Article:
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Flame Retardants Found in Rare Tasmanian Devils

Dave Hansford
for National Geographic News
January 28, 2008
 
Flame retardants that are suspected carcinogens have been found in some of Australia's Tasmanian devils, researchers announced last week.

The find triggered local media reports suggesting that the chemicals might be linked to the mysterious cancer that has been killing the rare marsupials for more than a decade.

A study conducted by the Australian government's National Measurement Institute took samples of fat from 16 living and dead devils, some of which suffered from the fatal devil facial-tumor disease (DFTD).

DFTD forms disfiguring tumors on the animals' faces and necks that cause them to die from starvation within about six months of showing symptoms.

The scientists found "high" levels of hexabromobiphenyl ether and "reasonably high" levels of decabromobiphenyl ether—chemicals used to treat electronics, textiles, and furniture.

Very high concentrations of such chemicals have been shown to cause cancer in lab mice, although no definitive evidence exists that the substances cause cancer in humans.

Warwick Brennan, a spokesperson for the Save the Tasmanian Devil project, said that expert analysis is needed before any conclusions could be drawn.

"The preliminary examination from our guys was that there weren't significant differences [of the levels of some compounds] between the diseased and non-diseased animals," Brennan said.

"But we're not toxicologists; we need experts to look at the data and get some meaning."

Cause and Cure?

Tasmanian devils are meat-eating marsupials that live primarily on Australia's island of Tasmania, just south of Melbourne (see map).

The animals' mysterious illness is one of only two known cancers able to spread like a contagious disease.

Since the illness was first detected in 1996, wild devil sightings have fallen by more than 50 percent.

The small carnivore is now considered "vulnerable" under Australia's Environment Protection and Biodiversity Conservation Act.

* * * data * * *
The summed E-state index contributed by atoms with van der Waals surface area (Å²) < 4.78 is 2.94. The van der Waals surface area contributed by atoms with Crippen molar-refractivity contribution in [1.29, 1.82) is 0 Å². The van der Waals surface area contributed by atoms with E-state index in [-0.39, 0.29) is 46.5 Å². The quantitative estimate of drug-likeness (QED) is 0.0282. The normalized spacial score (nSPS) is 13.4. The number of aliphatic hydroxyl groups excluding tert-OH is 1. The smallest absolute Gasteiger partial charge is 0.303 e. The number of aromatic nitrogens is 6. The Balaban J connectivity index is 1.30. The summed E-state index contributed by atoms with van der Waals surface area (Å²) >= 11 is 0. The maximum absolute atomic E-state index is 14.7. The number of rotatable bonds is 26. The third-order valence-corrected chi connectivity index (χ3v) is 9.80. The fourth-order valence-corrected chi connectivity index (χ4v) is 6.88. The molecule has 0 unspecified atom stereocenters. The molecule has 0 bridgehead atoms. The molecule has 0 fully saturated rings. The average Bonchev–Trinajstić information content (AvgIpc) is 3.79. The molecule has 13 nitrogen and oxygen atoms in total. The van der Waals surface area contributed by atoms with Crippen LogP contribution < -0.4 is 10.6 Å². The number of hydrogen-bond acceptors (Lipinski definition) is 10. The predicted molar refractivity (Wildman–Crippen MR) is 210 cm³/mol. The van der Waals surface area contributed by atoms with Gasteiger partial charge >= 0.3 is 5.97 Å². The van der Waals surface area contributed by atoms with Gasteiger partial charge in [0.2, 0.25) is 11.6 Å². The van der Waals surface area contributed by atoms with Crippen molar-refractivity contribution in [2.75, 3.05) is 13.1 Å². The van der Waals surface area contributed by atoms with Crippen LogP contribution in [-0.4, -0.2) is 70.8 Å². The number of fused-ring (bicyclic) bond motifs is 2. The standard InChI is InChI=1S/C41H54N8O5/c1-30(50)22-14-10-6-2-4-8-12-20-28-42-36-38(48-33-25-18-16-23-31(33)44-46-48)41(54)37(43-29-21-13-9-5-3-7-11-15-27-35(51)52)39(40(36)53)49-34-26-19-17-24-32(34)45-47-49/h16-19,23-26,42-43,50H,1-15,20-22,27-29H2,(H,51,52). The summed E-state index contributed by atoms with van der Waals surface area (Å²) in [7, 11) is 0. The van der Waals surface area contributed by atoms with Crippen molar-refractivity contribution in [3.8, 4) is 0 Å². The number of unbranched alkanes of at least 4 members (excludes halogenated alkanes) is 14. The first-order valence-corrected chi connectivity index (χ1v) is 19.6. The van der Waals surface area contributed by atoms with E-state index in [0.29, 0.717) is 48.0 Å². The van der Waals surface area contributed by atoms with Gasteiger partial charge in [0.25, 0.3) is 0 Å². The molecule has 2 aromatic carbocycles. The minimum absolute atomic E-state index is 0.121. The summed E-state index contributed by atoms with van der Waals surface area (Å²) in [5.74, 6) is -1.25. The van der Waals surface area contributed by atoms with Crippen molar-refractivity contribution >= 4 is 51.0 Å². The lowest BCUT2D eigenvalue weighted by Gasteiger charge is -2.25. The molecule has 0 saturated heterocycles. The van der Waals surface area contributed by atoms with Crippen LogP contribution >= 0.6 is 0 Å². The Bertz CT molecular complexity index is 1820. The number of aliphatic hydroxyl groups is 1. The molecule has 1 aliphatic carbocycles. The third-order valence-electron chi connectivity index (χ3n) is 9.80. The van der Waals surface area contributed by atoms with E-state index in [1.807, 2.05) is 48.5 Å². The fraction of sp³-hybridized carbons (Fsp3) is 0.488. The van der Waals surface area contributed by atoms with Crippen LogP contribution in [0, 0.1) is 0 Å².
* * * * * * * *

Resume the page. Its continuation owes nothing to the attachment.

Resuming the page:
Experts have been racing to find the cause of—and hopefully a cure for—the illness before the devil goes extinct in the wild.

In February 2006 researchers announced that the disease most likely spreads when the animals bite each other during mating battles.

But no one is sure what triggered the cancer in the first place.

Hamish McCallum, professor of wildlife research at the University of Tasmania, said it's unlikely the chemicals caused the devils' disease.

"It's a really, really strange tumor. All the tumor cells in all the devils are essentially a clone—they are all derived from one individual," McCallum said.

"The event that caused that original mutation to malignancy will never be known," he continued.

"It happened a minimum of ten years ago, and in terms of managing the disease, it's essentially irrelevant."

However, "it's not beyond the bounds of possibility that [biphenyls] may suppress the devils' immune systems in such a way that it makes them more likely to develop the cancer," he said.

More Tests

McCallum thinks the devils in the new study could have easily ingested biphenyls directly.

"You've got to remember that devils are scavengers," he said.

"Throughout Tasmania … people maintain outdoor dumps. If somebody chucked a wallaby carcass on top of say, a foam mattress, then … the devils might actually consume quite large quantities of that foam."

In response to the new study, wildlife managers have called for funding for further, more comprehensive tests on the devils.

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